NBC's sitcom "The New Normal," FX's thriller "American Horror Story: Asylum" and NBC's daytime drama "Days of Our Lives" took home top TV honors at the 24th annual GLAAD Media Awards held Saturday night in Los Angeles.
The GLAAD awards pay tribute to "inclusive representations of the lesbian, gay, bisexual and transgender community and the issues that affect their lives."
The event, hosted by actress-producer-director Drew Barrymore, boasted such Hollywood heavyweights as presenters Jennifer Morrison, Charlize Theron, Betty White and Leonardo DiCaprio.
Other winners included "Perks of Being a Wallflower," which was named outstanding film: wide release, and former President Bill Clinton was given the first advocate for change award.
On the arrivals line, longtime Clinton friend, Oscar-winner Mary Steenburgen, defended the former president's controversial honor. Under Clinton's administration came the Defense of Marriage Act, which bars federal recognition of same-sex marriage, as well as the "don't ask, don't tell" military policy.
"Actually, ("don't ask, don't tell") was a sorrow for him," Steenburgen said. "So, I think he's spent a large part of his life making up for that. But I tell you this: He's never not had his heart in the right place, in terms of the gay community."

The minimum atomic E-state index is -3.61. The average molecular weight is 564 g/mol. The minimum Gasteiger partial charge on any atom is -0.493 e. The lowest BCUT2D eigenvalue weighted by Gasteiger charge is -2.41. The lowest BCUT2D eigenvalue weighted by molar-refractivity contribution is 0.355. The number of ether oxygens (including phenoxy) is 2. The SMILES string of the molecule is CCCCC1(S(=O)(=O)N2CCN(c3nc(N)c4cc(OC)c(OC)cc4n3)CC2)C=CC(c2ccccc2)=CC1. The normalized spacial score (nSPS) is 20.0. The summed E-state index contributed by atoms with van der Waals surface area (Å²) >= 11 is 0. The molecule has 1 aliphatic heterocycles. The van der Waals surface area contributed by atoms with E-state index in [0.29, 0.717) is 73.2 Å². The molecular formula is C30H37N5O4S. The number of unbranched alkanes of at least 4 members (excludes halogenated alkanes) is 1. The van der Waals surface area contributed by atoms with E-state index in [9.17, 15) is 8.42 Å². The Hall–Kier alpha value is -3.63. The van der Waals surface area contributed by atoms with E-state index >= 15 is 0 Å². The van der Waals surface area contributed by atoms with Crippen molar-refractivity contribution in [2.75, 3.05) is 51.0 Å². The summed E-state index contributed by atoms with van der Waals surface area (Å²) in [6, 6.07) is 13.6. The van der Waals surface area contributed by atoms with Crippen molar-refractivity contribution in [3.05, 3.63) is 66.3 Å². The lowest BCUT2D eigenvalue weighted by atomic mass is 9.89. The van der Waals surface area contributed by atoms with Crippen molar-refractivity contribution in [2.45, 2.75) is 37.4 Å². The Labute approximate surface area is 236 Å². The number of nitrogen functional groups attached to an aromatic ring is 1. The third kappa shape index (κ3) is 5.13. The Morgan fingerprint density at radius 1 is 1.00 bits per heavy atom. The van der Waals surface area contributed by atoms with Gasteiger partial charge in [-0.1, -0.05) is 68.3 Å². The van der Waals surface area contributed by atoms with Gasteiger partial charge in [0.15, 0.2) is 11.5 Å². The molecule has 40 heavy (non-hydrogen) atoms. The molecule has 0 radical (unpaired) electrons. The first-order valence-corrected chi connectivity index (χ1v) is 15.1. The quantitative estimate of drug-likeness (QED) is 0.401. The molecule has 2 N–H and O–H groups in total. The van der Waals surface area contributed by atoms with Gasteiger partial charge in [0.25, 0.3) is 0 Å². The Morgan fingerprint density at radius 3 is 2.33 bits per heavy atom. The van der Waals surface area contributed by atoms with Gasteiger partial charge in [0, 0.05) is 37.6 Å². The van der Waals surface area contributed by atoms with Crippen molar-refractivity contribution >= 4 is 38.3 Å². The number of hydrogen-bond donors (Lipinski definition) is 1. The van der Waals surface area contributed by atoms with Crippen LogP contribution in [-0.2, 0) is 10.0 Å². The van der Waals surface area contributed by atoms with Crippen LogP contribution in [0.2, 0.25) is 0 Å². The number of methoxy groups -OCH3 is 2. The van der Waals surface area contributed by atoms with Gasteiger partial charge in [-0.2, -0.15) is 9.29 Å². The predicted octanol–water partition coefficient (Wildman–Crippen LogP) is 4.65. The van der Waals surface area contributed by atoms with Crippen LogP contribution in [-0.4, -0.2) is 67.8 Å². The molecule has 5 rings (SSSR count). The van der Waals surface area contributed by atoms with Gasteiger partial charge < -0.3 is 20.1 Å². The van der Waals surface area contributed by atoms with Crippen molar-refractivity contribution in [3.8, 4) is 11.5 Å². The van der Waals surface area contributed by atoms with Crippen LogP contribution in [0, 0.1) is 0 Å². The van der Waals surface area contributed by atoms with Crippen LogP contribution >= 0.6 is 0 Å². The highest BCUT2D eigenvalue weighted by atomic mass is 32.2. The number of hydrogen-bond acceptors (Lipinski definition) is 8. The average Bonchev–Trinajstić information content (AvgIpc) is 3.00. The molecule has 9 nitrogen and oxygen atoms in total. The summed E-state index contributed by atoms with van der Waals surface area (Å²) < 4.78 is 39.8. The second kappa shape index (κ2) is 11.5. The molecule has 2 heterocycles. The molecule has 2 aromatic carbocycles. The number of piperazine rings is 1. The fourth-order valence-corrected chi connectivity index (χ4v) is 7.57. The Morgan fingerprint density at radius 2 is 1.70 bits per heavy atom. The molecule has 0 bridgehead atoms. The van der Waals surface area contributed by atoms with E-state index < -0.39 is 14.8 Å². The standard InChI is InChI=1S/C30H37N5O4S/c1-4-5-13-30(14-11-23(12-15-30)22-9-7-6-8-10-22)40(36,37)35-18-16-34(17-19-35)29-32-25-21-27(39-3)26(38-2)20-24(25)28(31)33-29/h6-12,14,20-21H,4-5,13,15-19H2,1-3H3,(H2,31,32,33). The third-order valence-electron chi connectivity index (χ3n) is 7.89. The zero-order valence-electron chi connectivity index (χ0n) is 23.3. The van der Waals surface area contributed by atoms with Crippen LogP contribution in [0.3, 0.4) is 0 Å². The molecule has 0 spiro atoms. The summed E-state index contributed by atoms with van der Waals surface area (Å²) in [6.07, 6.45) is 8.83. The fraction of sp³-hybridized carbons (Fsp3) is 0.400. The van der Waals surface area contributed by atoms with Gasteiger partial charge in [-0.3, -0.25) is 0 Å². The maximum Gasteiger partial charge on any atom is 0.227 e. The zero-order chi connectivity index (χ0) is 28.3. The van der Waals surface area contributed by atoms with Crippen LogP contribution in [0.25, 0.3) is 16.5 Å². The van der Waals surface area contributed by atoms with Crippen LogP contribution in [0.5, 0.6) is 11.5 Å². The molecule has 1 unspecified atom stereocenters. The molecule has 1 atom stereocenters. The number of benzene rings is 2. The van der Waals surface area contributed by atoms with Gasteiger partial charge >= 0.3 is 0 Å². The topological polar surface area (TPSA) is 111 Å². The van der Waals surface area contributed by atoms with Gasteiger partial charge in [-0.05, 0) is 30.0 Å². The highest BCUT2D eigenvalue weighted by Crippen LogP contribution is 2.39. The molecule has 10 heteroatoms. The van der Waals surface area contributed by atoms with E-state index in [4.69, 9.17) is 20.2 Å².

Many who walked the press gauntlet shared personal stories. Actor Justin Bartha said a brother's coming out moved him both personally and professionally.
"It was an inspiring moment — I'm sure for him and definitely me and my whole family," Bartha noted. "So, it was at the forefront of my mind when looking at (the role of half of a gay couple in "The New Normal")."
"Kyle XY" actor Matt Dallas discussed his decision to come out publicly earlier this year. MSNBC news anchor Thomas Roberts talked about the recent marriage to his male partner of 12 years. Entertainment blogger Perez Hilton detailed the challenges of being the single gay parent of newly adopted child.
And transgendered Chaz Bono expressed hopes for the gay lesbian bisexual transgender community's future.
"I mean, I think the goal always has to be equality in all aspects under the law," he said. "You're never going to eradicate discrimination. We see that with other minorities. Racism is still, unfortunately, alive and well. But equal protection under the law makes a huge difference. So, I think, for me, that is the goal, that is the thing to strive for."
Additional 2013 GLAAD Media Awards were presented in New York on March 16. The final awards will be presented in San Francisco May 11.